Auburn to Implement Public Art Program | Barrow News-Journal

Auburn will soon add a colorful, fun and explorable art collection and gatherings for residents and visitors when passing a proposed public arts ordinance.

A public art ordinance is proposed in Auburn to achieve its vision of a vibrant, active community where families want to live and people want to visit.

The city hopes that public art will create the sense of pride and welcome it envisions while strengthening people’s personal connection to the city and the bonds between a diverse population that calls Auburn home.

Public spaces are priority areas with an emphasis on meeting the needs and character of each of Auburn’s various neighborhoods and districts.

In the ordinance, the city’s definition of permitted public art includes all forms of limited edition or one-of-a-kind original creations of visual art, both decorative and utilitarian, including but not limited to , paintings, drawings, photographs, collages, ceramics, artistic glass, stained glass and fiber art.

Functional features or improvements such as unique site benches and fountains, sculptures, technical supports, murals and mosaics will also be eligible submissions.

dynamic and engaging place lace uses art ordinance to enhance visual appearance by emphasizing gathering places, landmarks and infrastructure.

Once adopted, the City of Auburn encourages its citizens to implement public art to be enjoyed by the community. Any property owner, non-profit organization, or artist living or working in the city of Auburn can submit an application to the city.

OTHER BUSINESS:

Also at the Auburn workshop on April 21, the following items were discussed and will receive a vote at its business meeting on May 7:

• Resolution proclaiming May 5, 2022 Terry England Day in the City of Auburn. The city of Auburn has been represented by England in the Georgia House of Representatives since 2005, where he served on the House Appropriations Committee and oversaw the state budget. England has worked on behalf of and championed the citizens of Auburn in a number of ways, including helping to fund the Auburn Public Library and adding the library and supporting the local FFA chapter, which is one of the leaders of the state.

• Proclamation of Police Week May 15-21 in the City of Auburn to honor members of local law enforcement and all who serve and their critical role in protecting the communities they serve.

• Proclamation of the week of May 1 to May 7, 2022 as City Clerks’ Week, marking the 53rd annual Professional Week for City Clerks, which was launched in 1969. The first full week of May, the vital role that City Clerks play in local government is recognized.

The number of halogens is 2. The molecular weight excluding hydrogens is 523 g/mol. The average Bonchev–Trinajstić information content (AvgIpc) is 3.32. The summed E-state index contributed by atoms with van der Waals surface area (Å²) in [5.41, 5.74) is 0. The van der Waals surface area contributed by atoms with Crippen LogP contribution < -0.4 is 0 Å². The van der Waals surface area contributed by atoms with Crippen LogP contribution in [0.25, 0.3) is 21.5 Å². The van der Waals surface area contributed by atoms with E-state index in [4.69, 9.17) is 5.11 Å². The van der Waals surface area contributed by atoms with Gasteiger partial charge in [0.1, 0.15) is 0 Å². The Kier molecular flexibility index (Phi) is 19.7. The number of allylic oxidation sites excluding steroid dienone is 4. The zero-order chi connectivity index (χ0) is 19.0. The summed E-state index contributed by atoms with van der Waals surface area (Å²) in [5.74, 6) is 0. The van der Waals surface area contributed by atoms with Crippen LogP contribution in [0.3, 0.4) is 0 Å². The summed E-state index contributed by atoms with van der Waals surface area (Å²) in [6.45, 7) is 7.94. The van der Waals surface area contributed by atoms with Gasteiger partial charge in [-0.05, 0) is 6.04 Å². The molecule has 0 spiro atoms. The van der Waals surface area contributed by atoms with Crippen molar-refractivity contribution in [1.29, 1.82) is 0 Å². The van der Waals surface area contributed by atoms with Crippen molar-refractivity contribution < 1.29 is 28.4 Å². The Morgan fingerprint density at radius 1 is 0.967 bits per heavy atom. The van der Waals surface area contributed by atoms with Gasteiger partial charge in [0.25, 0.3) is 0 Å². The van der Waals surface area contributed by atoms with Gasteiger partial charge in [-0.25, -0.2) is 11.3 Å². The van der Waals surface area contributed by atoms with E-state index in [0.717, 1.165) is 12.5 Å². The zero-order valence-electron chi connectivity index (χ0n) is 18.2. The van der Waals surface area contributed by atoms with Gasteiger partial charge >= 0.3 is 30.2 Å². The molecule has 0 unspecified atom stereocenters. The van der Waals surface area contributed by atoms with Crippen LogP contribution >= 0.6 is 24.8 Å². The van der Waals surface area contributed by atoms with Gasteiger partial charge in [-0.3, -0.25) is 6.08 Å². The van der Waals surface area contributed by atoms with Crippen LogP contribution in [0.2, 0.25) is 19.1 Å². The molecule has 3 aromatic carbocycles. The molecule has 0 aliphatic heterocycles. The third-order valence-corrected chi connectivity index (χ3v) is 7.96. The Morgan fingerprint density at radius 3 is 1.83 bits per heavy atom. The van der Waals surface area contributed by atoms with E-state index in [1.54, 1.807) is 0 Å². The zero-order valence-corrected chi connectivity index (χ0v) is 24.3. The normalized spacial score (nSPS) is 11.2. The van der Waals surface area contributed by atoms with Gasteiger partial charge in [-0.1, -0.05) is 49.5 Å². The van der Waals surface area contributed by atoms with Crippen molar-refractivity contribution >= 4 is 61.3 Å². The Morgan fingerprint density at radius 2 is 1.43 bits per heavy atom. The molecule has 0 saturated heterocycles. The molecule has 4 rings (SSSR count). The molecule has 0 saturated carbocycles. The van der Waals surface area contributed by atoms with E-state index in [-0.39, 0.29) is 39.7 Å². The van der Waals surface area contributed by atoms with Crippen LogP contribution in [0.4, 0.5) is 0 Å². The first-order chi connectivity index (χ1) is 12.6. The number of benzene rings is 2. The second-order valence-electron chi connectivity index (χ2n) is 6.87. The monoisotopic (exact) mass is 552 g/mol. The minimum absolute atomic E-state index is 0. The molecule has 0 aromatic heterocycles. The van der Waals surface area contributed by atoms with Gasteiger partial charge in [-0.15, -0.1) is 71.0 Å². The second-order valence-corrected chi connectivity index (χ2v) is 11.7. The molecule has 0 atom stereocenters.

• A detailed work contract with Phillips State Prison in Buford from July 1, 2022 through June 30, 2023. The Public Works Department has used a detailed work team for several years to assist city staff with services such as such as grass cutting, road work, building rehabilitation, storm water reconstruction, park maintenance, roadside trash removal and many other tasks. Prison labor is free, and the prison guard receives a salary of $49,318 per year, which is an expense already budgeted for in the city’s approved budget for 2022.

• Proclamation of the week of May 16 to May 22, 2022, “Ready and Resilient” as National Public Works Week in the City of Auburn. National Public Works Week has been celebrated the third week of May since 1960 and serves as an annual reminder of the contribution of public works professionals in their work to improve the quality of life of the communities they serve.

• Abandonment of 280 feet of Lee Street, an undeveloped right-of-way between Myrtle Street and Hawthorne Avenue, following the city’s receipt of a petition from Kenneth Wiley requesting the abandonment of the driveway that passes near his home.

• A review of the fiscal year 2022 semi-annual financial analysis report for general and corporate funds by the mayor and council. In the city’s revenue/expenditure analysis, the total revenues total $5,147,273 and the expenditures total $3,058,432, bringing the general fund revenues to $2,088,840. General fund revenues amount to just over $3.6 million and expenditures to $1.9 million. Water fund revenues are $1.4 million with expenses of just over $1 million and stormwater revenues are $112,892 with expenses of $52,368.

• Consider creating a human/public relations generalist position within the finance administration department, who would be responsible for all H&W hiring, onboarding, departures, payroll, benefits, and safety programs. The HR/PR Generalist would also be a backup for the Accountant and City Clerk as well as any other areas where this would be beneficial.

Kayleen C. Rice